Initially the Hall offered the Europeans of Calcutta a permanent public space where they could meet and discuss matters of common concern. Apart from balls and suppers, contentious issues were often discussed in public meetings. Even the Eurasians voiced their grievances in different meetings held in the Hall. At one such meeting, held on 28 March 1831 henry derozio made attacks on Europeans for having ignored the plight of the Eurasians. Initially, the Bengali bhadralok had an abiding faith in the bona fide of the British rule. Therefore, joint meetings by Europeans and Indians were quite common until mid nineteenth century. The calcutta school-book society held several of its meetings in the Hall. A hearty sendoff was accorded to Sir Hyde East, a founding patron of the hindu college, at the Town Hall on the eve of his departure for England in 1821. In a Town hall meeting held on 15 December 1829, Raja rammohun roy and dwarkanath tagore openly supported the cause of the European planters in Bengal. On 9 April 1836 about 200 leading Indians assembled in the Town Hall to express their gratitude to Sir charles metcalfe for all the good works he had done. The Landholder's Society was also formally launched at a public meeting held in the Hall on 19 March 1838.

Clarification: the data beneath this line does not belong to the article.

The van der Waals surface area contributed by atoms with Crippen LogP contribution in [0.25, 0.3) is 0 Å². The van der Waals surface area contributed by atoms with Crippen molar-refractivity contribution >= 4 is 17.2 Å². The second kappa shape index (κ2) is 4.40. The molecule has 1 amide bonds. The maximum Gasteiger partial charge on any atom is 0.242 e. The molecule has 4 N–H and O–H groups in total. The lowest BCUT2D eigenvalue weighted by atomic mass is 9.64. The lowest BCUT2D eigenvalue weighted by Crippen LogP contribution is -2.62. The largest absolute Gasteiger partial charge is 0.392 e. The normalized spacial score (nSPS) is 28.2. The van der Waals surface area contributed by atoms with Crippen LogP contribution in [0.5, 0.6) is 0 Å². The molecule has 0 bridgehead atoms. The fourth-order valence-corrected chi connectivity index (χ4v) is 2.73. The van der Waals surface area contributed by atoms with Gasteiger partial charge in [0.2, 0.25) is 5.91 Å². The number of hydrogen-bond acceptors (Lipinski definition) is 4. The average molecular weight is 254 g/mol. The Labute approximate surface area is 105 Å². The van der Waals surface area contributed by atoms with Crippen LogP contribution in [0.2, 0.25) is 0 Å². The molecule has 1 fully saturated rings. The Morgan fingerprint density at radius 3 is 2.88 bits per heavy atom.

In course of time, however, Indians were made to realise the limits of inter-racial collaboration in a colonial setting. Actually, the Black Acts controversy put this interracial collaboration to a very serious test. Accordingly, joint meetings gradually became infrequent till they ceased altogether. As a matter of fact, in the second half of the nineteenth century, with the sharpening of conflict between politically conscious Indians and racially arrogant Europeans, the Town Hall meetings became increasingly more restrictive. Meanwhile, a galaxy of Indians like Raja Rammohun Roy, radhakanta dev, Dwarkanath Tagore, Ramanath Tagore, Motilal Seal, SK Lal Mohammed, rajendralal mitra, Aga Mirza Shirazi and others regularly held meetings in the Hall in course of the early nineteenth century. The Sadharan Brahma Samaj was formally launched in a Town Hall meeting of 15 May 1878. The indian association and the indian national congress made use of the Hall on different occasions. In the 1890s jagadish chandra bose demonstrated his early experiments in electric waves in the Town Hall. rabindranath tagore delivered his famous speech Kantha Rodh in the Hall in 1898.